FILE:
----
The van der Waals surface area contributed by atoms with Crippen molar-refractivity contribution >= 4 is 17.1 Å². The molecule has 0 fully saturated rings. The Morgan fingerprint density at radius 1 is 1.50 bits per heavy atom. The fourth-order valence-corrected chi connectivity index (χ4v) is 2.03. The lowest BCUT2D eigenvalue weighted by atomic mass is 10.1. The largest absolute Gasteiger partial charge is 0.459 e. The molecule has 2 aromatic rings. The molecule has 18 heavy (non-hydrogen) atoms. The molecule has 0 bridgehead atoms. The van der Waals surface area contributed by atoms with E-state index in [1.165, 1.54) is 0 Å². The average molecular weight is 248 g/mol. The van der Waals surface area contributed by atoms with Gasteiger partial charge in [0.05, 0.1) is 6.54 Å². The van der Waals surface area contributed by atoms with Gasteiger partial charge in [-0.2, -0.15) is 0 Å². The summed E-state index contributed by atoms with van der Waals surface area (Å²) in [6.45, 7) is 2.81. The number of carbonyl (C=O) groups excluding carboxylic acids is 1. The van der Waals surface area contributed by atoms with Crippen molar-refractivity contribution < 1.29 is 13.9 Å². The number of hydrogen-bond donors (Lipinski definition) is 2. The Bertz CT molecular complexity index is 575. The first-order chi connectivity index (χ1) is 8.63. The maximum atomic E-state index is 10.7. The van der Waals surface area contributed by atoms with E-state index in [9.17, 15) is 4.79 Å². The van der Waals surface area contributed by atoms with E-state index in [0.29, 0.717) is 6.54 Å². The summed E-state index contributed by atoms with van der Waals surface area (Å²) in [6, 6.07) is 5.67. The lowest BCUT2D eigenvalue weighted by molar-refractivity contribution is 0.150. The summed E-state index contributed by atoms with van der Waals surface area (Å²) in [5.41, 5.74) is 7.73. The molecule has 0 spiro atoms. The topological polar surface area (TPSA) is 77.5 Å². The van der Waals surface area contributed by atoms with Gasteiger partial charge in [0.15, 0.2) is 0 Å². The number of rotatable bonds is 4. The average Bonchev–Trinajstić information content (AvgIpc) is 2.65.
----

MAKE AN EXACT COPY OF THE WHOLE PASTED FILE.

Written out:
The van der Waals surface area contributed by atoms with Crippen molar-refractivity contribution >= 4 is 17.1 Å². The molecule has 0 fully saturated rings. The Morgan fingerprint density at radius 1 is 1.50 bits per heavy atom. The fourth-order valence-corrected chi connectivity index (χ4v) is 2.03. The lowest BCUT2D eigenvalue weighted by atomic mass is 10.1. The largest absolute Gasteiger partial charge is 0.459 e. The molecule has 2 aromatic rings. The molecule has 18 heavy (non-hydrogen) atoms. The molecule has 0 bridgehead atoms. The van der Waals surface area contributed by atoms with E-state index in [1.165, 1.54) is 0 Å². The average molecular weight is 248 g/mol. The van der Waals surface area contributed by atoms with Gasteiger partial charge in [0.05, 0.1) is 6.54 Å². The van der Waals surface area contributed by atoms with Gasteiger partial charge in [-0.2, -0.15) is 0 Å². The summed E-state index contributed by atoms with van der Waals surface area (Å²) in [6.45, 7) is 2.81. The number of carbonyl (C=O) groups excluding carboxylic acids is 1. The van der Waals surface area contributed by atoms with Crippen molar-refractivity contribution < 1.29 is 13.9 Å². The number of hydrogen-bond donors (Lipinski definition) is 2. The Bertz CT molecular complexity index is 575. The first-order chi connectivity index (χ1) is 8.63. The maximum atomic E-state index is 10.7. The van der Waals surface area contributed by atoms with E-state index in [9.17, 15) is 4.79 Å². The van der Waals surface area contributed by atoms with E-state index in [0.29, 0.717) is 6.54 Å². The summed E-state index contributed by atoms with van der Waals surface area (Å²) in [6, 6.07) is 5.67. The lowest BCUT2D eigenvalue weighted by molar-refractivity contribution is 0.150. The summed E-state index contributed by atoms with van der Waals surface area (Å²) in [5.41, 5.74) is 7.73. The molecule has 0 spiro atoms. The topological polar surface area (TPSA) is 77.5 Å². The van der Waals surface area contributed by atoms with Gasteiger partial charge in [0.15, 0.2) is 0 Å². The number of rotatable bonds is 4. The average Bonchev–Trinajstić information content (AvgIpc) is 2.65.